They would do calisthenics by the side of the pool while being sprayed with cold water from a hose, then jump into the pool to swim 100 meters, and then run barefoot outside in their wet bathing suits into the 39 degree air to lie down in six inches of 42 degree water in a wading pool for a two minutes. They kept repeating this cycle the entire time I was there, and were still doing it when I left.

All six of the guys looked quite fit, and I didn't hear any of them complain. And these guys are just Seal candidates, who will go to San Diego with a number of similar guys, all of whom will try to make it through Hell Week in order to become Navy Seals. Less than ten percent of them will qualify.

Thank goodness there are guys like these to defend our country.

I'd like to be able to say that when I was young I would have been able to endure that kind of training, and that kind of cold.

As I said: I'd like to be able to say it.

I chatted with a police officer there who was a friend of the drill instructor. Evidently the instructor holds the world record (for heavyweights) for the number of pull-ups done in a 24 hour period: 2101. Those are real pull ups, too: all the way down with no kipping up.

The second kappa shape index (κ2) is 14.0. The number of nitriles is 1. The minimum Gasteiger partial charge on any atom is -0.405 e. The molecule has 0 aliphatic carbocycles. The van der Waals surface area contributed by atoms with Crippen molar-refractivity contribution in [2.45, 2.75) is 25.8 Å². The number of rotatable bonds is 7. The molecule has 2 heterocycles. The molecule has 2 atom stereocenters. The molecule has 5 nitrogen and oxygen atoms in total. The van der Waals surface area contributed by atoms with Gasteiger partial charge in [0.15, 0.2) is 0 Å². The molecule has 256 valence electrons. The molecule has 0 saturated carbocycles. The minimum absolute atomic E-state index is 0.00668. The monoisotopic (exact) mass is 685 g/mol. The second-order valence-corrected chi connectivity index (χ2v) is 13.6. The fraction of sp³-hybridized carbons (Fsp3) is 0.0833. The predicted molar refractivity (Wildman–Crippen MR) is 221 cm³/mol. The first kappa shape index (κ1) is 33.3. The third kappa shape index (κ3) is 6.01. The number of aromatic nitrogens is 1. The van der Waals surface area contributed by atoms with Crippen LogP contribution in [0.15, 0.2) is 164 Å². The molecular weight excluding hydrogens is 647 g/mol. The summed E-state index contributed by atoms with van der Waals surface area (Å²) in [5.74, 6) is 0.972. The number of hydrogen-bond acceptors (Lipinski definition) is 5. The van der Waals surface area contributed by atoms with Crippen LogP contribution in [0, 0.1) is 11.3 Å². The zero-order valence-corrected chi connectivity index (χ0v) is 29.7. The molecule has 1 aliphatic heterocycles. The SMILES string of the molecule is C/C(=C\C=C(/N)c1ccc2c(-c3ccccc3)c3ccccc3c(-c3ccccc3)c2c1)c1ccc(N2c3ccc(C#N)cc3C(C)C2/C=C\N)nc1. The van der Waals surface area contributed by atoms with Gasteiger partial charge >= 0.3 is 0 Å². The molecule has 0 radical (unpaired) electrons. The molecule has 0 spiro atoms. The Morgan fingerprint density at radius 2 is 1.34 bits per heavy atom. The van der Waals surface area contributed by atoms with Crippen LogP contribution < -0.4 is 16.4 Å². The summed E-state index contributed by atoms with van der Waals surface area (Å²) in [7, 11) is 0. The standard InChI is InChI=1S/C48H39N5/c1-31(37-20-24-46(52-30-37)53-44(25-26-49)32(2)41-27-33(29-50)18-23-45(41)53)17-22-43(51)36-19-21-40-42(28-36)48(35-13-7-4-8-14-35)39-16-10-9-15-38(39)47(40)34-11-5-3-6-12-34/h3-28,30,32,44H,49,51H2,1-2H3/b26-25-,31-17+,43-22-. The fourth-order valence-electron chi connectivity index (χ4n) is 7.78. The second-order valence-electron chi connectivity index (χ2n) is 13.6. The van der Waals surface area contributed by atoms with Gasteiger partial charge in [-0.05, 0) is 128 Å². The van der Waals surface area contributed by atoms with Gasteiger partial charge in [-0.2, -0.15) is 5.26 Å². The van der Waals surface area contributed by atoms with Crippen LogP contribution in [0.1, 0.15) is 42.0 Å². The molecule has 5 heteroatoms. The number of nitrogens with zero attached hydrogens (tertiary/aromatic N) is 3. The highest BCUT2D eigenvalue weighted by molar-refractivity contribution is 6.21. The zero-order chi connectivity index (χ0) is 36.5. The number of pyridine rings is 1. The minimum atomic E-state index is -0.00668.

This is not a number I can really relate to.

But neither can I relate to lying in 42 degree water for a couple minutes.

How America reacted

The news of Mohamed Osman Mohamud's attempt to explode a large bomb at a crowded Christmas tree lighting in Portland, Oregon, was all over the internet yesterday, and will be all over the newspapers today. The picture above was featured in all the stories.

Virtually every person who saw the story probably had some version of the following train of thought:

Wow, he's sorta pretty.....He looks a little like David Bowie's wife Imam.....That bomb woulda killed a shitload of people.......Thank God the FBI caught onto him......That guy was a naturalized American citizen, too. We gotta stop letting in all these goddamn terrorists into the country. It's so incredibly stupid not to profile.